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N.J. Cities Choose Post-Sandy Flood Protection Plan

Wed November 28, 2018 - Northeast Edition #23
Associated Press


A plan to protect Hoboken, Jersey City and Weehawken from the type of major flooding caused by Superstorm Sandy is moving forward.
(Accarrino photo)
A plan to protect Hoboken, Jersey City and Weehawken from the type of major flooding caused by Superstorm Sandy is moving forward. (Accarrino photo)

An ambitious plan to protect three New Jersey cities just outside New York from the type of major flooding caused by Superstorm Sandy is moving forward.

New Jersey officials have settled on the boundaries of a $230 million project in Hoboken, Jersey City and Weehawken.

It calls for flood walls protecting neighborhoods, a NJ Transit rail yard, a hospital and police and fire stations. Hoboken was inundated by the 2012 storm six years ago.

Four years in the making, the project has been closely watched around the country by communities looking for ways to protect densely built cities where simply raising buildings higher is not an option, particularly those with subway or underground rail systems.

"We believe that Hoboken can truly become a national model for innovatively dealing with the impacts of global climate change," said Hoboken Mayor Ravi Bhalla.

The project arose from Rebuild By Design, a federal project funded through the U.S. Department of Housing and Urban Development to seek innovative ways to protect communities after Sandy. Hoboken's is among the most advanced of seven projects that received funding in New Jersey, New York and Connecticut. Construction should start in the third quarter of 2019 and hopefully be completed by 2022.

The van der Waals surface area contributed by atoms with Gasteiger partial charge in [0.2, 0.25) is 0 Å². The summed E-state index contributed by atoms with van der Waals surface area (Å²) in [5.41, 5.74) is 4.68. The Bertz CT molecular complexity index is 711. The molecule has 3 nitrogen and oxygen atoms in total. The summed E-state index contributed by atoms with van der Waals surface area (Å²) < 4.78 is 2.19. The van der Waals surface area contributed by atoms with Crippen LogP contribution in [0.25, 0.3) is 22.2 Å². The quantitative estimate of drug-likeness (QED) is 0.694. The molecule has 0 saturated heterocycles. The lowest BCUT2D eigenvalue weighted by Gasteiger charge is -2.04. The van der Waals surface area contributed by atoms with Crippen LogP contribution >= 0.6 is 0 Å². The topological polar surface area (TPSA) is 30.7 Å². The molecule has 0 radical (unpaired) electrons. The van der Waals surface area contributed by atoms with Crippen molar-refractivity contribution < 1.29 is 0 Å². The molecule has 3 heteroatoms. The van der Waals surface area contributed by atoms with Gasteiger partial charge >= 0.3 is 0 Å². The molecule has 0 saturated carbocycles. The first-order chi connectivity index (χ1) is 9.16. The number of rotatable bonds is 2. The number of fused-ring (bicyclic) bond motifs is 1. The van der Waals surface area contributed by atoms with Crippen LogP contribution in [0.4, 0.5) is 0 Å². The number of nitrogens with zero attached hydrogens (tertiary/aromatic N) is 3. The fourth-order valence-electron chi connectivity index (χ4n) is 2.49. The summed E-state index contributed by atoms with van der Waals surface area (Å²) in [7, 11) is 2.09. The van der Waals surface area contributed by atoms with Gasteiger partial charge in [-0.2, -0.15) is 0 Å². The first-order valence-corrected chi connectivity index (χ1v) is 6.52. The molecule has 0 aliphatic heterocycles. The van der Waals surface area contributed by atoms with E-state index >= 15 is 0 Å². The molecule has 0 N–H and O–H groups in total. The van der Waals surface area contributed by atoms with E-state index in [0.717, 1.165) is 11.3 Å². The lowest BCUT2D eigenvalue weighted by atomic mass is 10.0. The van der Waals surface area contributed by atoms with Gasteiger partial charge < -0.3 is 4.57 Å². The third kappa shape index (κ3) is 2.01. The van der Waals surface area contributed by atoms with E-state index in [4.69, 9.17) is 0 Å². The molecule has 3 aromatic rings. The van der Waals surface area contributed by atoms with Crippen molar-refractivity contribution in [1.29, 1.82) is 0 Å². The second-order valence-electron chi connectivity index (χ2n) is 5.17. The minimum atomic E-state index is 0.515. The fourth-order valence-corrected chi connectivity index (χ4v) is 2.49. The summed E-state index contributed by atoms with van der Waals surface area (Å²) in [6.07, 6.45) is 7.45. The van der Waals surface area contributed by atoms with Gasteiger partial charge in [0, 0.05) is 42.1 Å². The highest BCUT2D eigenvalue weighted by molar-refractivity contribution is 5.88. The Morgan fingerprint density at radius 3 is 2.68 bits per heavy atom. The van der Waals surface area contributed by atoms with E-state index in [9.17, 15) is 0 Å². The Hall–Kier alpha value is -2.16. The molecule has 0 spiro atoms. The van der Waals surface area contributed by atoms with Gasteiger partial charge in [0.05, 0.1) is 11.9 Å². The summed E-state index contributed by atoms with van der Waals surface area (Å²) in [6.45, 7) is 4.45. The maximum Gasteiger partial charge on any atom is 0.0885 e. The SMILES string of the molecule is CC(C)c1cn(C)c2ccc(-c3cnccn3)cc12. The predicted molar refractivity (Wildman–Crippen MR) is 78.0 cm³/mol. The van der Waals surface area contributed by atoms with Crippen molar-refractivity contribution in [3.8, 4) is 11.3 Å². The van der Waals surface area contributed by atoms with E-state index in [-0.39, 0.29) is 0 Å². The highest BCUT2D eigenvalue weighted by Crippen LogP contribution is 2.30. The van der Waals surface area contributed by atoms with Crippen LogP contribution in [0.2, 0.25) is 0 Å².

It involves building flood barriers around parts of Hoboken and the other two cities while integrating it into the landscape with seating and areas where grass or plants would grow, absorbing rainfall. At least two parks are part of the plan, which uses green spaces as an alternative to pavement that causes rainfall and storm water to run off into sewers.

One of its most novel features, construction of underground chambers to store rapidly accumulating flood waters, is being put off until more money is available, though an experimental project could be done if sufficient funds are available after the main barrier project is completed. Officials said they still like the concept, but said it could be 15 to 20 years before it is built as part of a future project.